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How coaches can dispense honest criticism without fear of reprisal

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Great Britain hockey

Great Britain's women hockey players celebrate after beating defending champions the Netherlands to win the Olympic gold medal in Rio

Great Britain hockey head coach Danny Kerry and Dublin Gaelic football team manager Jim Gavin are shining examples of how, by adopting a transformational leadership approach to coaching, and establishing collective responsibility and a common sense of purpose among players and staff, an environment can be created that supports conflict-resolution-type conversations, and in which honest criticism is regarded as being vital to the success of the squad. 

  • The behaviour of some high-performance coaches has come under sharp focus this year, raising important questions on how coaches communicate with their athletes.
  • Headlines like ‘welfare over winning’, ‘toxic culture of fear’ and ‘institutionalised bullying’ have sent shockwaves through the industry.
  • Danny Kerry and Jim Gavin have shown you don’t have to tread on eggshells with your athletes for fear of conflict, and that being honestly critical is actually critical to continued progress. 

If I’m being perfectly honest, I do not anticipate members will be overly keen on expressing their opinion about the issues raised in this blog. 

Who would want to put their neck on the chopping block and dare to suggest there is a rising climate of nervousness, fear and confusion among elite coaches when it comes to delivering brutally frank, uncensored criticism to their athletes.

Or claim that, if the current course is maintained, a reluctance to give candid feedback could begin to undermine direct communication between coaches and athletes. 

On the question of whether athletes today have become oversensitive to criticism, the silence of our elite coaches is deafening. But can you blame them either for their reticence in proffering an opinion? 

In the current climate, high-performance coaches who rise to the bait and comment on their approach to managing tardy performances and slack work ethic would likely face a media backlash. Such is the intense scrutiny coaches currently find themselves under. 

With media soundbites like ‘welfare over winning’, ‘toxic culture of fear’, ‘institutionalised bullying’ and ‘no-compromise approach’ being used to berate governing bodies, the topic of honest criticism has become a real hot potato. 

I will go on to provide a few glowing examples of how unadulterated honesty can work wonders, as long as it is used within a carefully formulated framework, remains constructive and is not born out of malice or total disregard towards people’s feelings. 

Whatever your viewpoint, we must not shy away from the controversial nature of the topic, for the future direction of coaching in this country stands at a crossroads. 

Blurred lines 

We must factor in the vice of social media that has magnified the debate. We live in a society that wallows in negativity and is perpetually on the offensive, playing the role of judge and jury over every allegation.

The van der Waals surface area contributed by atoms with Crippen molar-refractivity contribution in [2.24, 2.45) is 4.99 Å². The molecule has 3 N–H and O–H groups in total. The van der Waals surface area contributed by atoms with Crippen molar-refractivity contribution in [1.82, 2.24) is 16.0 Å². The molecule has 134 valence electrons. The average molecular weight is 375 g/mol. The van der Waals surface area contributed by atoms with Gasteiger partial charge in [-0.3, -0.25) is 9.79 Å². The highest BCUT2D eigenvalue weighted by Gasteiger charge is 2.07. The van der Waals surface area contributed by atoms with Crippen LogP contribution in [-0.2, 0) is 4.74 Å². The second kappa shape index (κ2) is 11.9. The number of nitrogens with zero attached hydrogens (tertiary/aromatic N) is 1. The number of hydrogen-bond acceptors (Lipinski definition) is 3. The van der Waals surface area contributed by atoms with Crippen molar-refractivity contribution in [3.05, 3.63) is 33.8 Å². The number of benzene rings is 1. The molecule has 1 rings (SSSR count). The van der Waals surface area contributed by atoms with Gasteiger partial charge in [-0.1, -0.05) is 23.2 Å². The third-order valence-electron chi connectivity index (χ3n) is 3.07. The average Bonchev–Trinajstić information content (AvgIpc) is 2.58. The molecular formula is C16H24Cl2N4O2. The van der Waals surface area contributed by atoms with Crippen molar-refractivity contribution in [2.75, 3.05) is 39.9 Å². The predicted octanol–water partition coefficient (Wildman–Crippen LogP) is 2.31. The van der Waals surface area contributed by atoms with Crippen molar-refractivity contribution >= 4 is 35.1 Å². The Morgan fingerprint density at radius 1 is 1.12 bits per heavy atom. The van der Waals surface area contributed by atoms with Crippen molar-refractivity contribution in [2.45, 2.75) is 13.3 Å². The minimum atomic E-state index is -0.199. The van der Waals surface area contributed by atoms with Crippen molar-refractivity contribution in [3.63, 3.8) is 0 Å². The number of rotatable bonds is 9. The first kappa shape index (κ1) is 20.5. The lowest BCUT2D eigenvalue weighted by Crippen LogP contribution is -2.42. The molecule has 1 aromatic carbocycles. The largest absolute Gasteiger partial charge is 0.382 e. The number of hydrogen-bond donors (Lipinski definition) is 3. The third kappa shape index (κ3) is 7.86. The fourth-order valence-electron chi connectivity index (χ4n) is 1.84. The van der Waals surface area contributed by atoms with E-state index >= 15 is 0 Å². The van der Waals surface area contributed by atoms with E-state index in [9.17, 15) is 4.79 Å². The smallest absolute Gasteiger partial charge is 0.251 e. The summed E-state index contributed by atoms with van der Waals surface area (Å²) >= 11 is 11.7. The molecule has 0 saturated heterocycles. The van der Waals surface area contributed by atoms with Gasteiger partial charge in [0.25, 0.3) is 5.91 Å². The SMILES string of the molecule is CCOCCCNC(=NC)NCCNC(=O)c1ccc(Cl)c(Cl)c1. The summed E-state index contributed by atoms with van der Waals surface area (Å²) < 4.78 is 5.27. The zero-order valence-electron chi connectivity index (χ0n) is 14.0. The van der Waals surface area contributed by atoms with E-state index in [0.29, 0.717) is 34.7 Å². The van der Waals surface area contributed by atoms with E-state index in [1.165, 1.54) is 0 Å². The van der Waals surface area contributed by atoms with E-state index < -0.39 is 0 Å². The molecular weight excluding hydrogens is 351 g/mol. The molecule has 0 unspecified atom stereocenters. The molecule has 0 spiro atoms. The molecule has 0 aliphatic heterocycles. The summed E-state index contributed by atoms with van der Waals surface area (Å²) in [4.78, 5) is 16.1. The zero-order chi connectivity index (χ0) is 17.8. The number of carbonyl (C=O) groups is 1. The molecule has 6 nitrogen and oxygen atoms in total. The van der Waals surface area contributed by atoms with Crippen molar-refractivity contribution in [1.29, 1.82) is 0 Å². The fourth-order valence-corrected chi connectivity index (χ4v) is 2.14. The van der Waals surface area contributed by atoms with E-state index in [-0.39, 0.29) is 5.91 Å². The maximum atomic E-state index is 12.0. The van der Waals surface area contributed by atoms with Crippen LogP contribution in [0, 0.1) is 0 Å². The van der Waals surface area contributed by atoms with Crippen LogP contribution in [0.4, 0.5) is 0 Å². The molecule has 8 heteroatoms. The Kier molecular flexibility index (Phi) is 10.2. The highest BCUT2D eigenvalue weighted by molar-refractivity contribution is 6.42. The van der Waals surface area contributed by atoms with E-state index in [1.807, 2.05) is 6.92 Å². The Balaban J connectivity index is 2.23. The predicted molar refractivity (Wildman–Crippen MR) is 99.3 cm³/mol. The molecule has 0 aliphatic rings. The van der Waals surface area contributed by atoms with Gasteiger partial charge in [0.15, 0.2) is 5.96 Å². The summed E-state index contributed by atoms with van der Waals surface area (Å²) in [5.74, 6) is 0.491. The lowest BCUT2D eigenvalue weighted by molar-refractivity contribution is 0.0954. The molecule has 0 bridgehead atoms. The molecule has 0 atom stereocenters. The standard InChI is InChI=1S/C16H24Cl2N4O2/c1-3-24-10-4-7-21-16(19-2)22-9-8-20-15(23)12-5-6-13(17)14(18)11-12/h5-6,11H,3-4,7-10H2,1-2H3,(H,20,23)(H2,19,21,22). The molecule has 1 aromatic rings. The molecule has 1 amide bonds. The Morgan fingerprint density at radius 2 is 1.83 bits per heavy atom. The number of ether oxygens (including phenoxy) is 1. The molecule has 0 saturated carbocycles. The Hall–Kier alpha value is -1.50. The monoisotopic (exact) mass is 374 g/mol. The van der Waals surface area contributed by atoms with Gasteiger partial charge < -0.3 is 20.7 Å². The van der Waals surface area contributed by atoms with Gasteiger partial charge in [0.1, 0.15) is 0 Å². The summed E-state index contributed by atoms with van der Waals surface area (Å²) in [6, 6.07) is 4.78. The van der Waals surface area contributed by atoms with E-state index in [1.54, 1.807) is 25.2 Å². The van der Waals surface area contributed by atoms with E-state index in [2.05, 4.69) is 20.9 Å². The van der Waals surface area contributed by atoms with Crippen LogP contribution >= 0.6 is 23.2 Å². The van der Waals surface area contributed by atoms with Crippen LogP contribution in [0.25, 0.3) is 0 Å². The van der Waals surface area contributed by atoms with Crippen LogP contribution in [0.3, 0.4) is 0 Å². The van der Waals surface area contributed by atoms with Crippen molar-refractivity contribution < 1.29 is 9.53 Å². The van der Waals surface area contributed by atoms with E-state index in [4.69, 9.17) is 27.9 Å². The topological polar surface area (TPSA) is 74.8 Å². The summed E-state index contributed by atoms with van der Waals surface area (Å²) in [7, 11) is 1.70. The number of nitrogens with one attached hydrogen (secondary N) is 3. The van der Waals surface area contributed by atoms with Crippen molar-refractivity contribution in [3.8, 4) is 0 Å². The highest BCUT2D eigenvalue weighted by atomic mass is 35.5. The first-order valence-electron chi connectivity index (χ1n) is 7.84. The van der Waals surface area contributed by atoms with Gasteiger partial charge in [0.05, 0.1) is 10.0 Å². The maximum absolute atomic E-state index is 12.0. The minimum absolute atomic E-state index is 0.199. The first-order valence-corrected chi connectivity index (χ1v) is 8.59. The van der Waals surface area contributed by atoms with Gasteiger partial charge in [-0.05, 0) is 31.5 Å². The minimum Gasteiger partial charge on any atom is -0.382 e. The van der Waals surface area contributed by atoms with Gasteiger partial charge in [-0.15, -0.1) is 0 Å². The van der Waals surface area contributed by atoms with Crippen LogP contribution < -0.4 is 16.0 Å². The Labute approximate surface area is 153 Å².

There is a rolling recital of doom and gloom, woes and woe betides spouted in tweets and under online newspaper articles by our nation of avid and rabid keyboard commentators, who are always so keen to pick fault. Suddenly, everyone is an expert on everything. 

The upshot of this pervasive pattern of negativity infects every niche and corner of our culture, and sports coaching is no different. 

I don’t want to become embroiled in the high-profile scandals that have hit the headlines this year, but suffice to say some will argue the line between what is acceptable and what is unacceptable has become blurred to the extent that it is no longer discernible. 

Others will be just as resolute in their opinion that, if the need arises to confront an individual performer, the ‘do not cross’ threshold should be common sense and not a grey area at all. 

The line may move up or down depending on the age group, person or performance level but if you know each of your athletes well, as coaches should, then it should be fairly obvious what manner and tone you should take when addressing any performance concerns with individuals.

Simply by adhering to the UK Coaching Code of Practice for Sports Coaches – which states: ‘Good coaching practice reflects the following key principles: Coaches must develop a relationship with their participants (and others) based on openness, honesty, mutual trust and respect’ – will help eliminate potential for conflict.

It is also true to say that, in UK Sport’s ‘no compromise’ high-performance system that sets such a high bar in terms of effort, commitment and success, you could potentially weaken medal prospects by tiptoeing around people’s feelings for fear of reprisal, or taking the easy route to avoid conflict. 'Compassionately ruthless' is the compromise phrase currently doing the rounds.

Absolute honesty 

There is a way of keeping an open line of communication with your athletes, where straight-talking does not lead to animosity, alienation or potentially damage an athlete’s wellbeing. 

An online article by Irish-based sports psychologist Keith Begley spelled out this solution. The ideas he discussed mirrored the coaching methodologies of Great Britain and England women’s hockey head coach Danny Kerry, as detailed in our popular blog